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Monthly Features

Radio Ownership During the Great Depression

Father and daughter listening to the radio

The 1930 Census was the first to collect data on radio ownership, finding that approximately 12 million [PDF 59KB] households (40 percent of the U.S. population) owned a radio.

Radio ownership more than doubled as news and entertainment programs, including FDR's fireside chats, became increasingly popular during the 1930s. By the 1940 Census, 28 million [PDF 192KB] households (82.8 percent of the U.S. population) reported radio ownership. At 96.2 percent, Massachusetts led the nation for the number of households owning a radio.

Data from the the American Community Survey found that 83.8 percent [PDF 1.73 MB] of households owned a computer in 2013. This compares to the national average of households owning a radio in 1940, and a television in 1958.

Photo courtesy of the Library of Congress.

President Roosevelt's Fireside Chats

Roosevelt delivering a speech by radio

March 12 marks the anniversary of President Franklin D. Roosevelt's 1933 fireside chat—On the Banking Crisis—the first of 30 chats Link to a non-federal Web site he hosted on topics that included banking, the dust bowl, economic conditions, and World War II. The speech was broadcast by radio as the nation's banking system teetered on the brink of collapse and nervous Americans looked to their new president for a solution.

Photo courtesy of the Library of Congress.

The Dust Bowl

Dust Storm in Stratford, TX

The 1930s dust bowl contributed to the nation's economic woes as farmers were helpless to prevent the topsoil from their drought-stricken farms from blowing away during wind storms like this one in Stratford, TX, on April 18, 1935.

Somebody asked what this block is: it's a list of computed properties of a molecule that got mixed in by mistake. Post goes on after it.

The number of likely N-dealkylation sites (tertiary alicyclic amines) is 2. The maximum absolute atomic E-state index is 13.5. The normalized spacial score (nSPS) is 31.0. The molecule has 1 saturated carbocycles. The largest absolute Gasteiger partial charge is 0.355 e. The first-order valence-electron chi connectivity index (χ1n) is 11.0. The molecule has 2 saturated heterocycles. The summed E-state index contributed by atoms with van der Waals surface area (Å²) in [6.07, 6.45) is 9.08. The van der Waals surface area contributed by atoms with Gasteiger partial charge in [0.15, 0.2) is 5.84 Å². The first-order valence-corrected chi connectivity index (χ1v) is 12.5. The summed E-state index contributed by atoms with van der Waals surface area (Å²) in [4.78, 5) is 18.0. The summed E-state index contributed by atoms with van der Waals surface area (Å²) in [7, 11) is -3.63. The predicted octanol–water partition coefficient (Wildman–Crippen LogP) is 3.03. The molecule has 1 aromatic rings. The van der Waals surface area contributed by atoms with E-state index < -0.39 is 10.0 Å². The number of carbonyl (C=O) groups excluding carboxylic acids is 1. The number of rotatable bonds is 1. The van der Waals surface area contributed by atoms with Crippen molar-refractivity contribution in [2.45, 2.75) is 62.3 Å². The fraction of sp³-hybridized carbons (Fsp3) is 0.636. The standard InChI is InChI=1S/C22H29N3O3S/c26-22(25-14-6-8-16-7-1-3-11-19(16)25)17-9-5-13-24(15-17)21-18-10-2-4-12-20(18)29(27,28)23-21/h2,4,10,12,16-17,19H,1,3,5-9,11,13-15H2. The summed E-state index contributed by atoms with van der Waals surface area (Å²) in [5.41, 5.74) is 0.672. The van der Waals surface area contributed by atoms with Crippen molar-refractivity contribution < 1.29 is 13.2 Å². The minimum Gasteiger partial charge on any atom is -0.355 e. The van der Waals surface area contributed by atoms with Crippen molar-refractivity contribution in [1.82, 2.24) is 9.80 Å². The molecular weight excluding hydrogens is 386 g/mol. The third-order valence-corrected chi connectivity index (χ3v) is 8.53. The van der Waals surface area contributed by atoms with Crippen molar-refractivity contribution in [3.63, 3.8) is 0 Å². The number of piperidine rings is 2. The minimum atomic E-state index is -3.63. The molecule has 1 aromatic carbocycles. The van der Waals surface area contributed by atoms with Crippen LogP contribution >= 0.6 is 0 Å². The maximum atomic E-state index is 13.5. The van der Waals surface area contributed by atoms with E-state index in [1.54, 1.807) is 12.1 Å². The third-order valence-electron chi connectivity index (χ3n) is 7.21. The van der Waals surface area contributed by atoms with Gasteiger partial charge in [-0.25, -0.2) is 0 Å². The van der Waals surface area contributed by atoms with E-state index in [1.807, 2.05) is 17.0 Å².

Between 1930 and 1940, the hard hit states of Oklahoma and Kansas saw their populations decrease from 2,396,00 to 2,336,000 and 1,881,000 to 1,801,000 [PDF 871KB] respectively. In contrast, California's population surged from 5,677,000 to 6,907,000 as impoverished farm families sought new lives and jobs in the state.

John Steinbeck's book The Grapes of Wrath chronicles the migration of farm families from their wind-swept farms to California in search of better lives.

Photo courtesy of the National Oceanic and Atmospheric Administration.

Charles W. Seaton

Charles W. Seaton On March 12, 1885, Charles W. Seaton died at his home in Vermont. Seaton served as chief clerk during the 1870 Census and superintendent of the census from 1881 to 1885.

In 1872, Seaton invented a machine that sped data tabulation by isolating and organizing lines on tally sheets. The Census Office purchased the "Seaton Device" to help tabulate 1870 Census data.

Even with the device, clerks were overwhelmed by the volume of data collected by the 1880 Census. Motivated by the clerks' struggles, Herman Hollerith developed electronic tabulating technology for the 1890 Census. Variations of this technology would be used until it was replaced by computers in the 1950s.

Source: U.S. Census Bureau | Census History Staff | Last Revised: December 05, 2014